Computer Science in Science PD: Dispositions and Classroom Culture - Discussion

Creating an environment where students feel comfortable making mistakes and asking questions is vital for any science classroom. I think I will struggle at first if I do not know how to guide students and if I don’t have clear answers to their issues. But, usually, the kids can help me find a solution and sometimes that encourages them more!

I strive to provide an atmosphere where students are engaged and have choice. With that comes the stress of managing it all. Students are so far advanced when it comes to utilizing technology that I worry that I may loose control of the classroom.

The culture that I would like to see in my classroom is communication. I would like to see the students work together in problem solving. My hope is that I am guiding them but they are able to slowly no longer need me to help them. I feel that an issue that I may have is students that are not familiar with computer and are afraid of breaking something and afraid of taking risks with coding.

Open ended scientific inquiry has been my goal for years. Students do react adversely to it at first. I may assign a topic as simple as, “Prove the following statement: Temperature is a measure of the average kinetic energy of particles in a substance” Students are given water, a hot plate, food coloring, a timer, a thermometer and ice. From these materials, they must design an experiment that proves the statement. There is a lot of frustration at first, but nothing compares to the victory I see on their faces when they write a successful procedure and conduct an experiment they themselves wrote. I expect a lot of the same initial reluctance with the coding.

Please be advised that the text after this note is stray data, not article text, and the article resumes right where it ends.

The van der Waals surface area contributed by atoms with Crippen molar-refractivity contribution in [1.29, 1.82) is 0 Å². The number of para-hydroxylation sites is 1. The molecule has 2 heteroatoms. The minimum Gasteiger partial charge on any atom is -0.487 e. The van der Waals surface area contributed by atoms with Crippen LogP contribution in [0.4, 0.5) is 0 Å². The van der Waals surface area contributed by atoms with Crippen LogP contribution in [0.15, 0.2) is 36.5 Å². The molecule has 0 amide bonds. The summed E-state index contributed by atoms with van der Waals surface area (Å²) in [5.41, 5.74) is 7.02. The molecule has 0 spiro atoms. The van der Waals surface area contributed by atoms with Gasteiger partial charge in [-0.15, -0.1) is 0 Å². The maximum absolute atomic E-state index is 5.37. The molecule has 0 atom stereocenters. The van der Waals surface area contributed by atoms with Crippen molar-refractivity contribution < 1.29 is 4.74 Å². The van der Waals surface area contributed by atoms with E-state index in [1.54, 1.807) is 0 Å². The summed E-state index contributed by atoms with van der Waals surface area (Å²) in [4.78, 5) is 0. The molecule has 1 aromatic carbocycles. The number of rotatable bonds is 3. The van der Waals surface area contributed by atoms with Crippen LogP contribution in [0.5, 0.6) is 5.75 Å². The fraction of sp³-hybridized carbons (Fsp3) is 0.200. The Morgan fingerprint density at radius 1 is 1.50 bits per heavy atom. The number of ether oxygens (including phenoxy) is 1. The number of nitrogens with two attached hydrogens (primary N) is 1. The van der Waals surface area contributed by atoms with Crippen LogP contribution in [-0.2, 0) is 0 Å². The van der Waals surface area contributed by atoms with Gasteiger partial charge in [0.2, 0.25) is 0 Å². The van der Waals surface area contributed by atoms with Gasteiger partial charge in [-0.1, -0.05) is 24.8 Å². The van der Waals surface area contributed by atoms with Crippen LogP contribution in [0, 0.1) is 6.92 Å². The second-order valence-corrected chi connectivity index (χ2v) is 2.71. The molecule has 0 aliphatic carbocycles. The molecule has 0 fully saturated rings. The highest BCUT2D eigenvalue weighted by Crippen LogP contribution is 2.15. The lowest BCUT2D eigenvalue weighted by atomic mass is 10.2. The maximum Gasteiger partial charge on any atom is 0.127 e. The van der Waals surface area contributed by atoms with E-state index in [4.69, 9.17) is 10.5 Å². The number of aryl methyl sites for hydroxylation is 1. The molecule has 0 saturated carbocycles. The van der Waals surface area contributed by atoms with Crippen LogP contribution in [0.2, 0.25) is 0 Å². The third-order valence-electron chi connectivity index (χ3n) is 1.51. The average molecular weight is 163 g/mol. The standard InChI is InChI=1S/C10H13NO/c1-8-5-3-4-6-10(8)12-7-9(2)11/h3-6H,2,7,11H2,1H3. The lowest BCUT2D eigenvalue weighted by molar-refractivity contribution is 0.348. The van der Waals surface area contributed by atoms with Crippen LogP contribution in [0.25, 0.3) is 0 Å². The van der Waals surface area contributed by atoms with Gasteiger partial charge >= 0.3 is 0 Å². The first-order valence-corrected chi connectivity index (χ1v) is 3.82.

This is always a concern with group work. It takes a lot of teacher management to make sure that no one is just going along for the ride. What’s good about this curriculum is that students will have to work on their own code, while collaborating to find any mistakes in their coding.

I would like to have a classroom climate where a lot of the time my students are using inquiry science. I know this causes anxiety with some students because there is not an explicit set of directions, but I love to see the outcomes when they are able to explore and create with few limits.

Since I am changing to computer courses this year, everything is still in the planning stages in my mind. I really would love to create a classroom atmosphere of curiosity and independence where it is okay to collaborate when needed, but not forced. Students need to feel confident working on their own, but also confident in asking questions or “crowd-sourcing” information from their classmates.

I will have to change my teaching style even more and change my role more as a facilitator and coach. Allowing them to they take the lead,

I would like to have a classroom culture where students would know when to work alone and also be able to collaborate with each other. I would hope they could come to me for technical questions and guidance and be disciplined enough to stay on task. I fear some would not be developmentally able to do these things at such a young age, but at least they could start practicing them.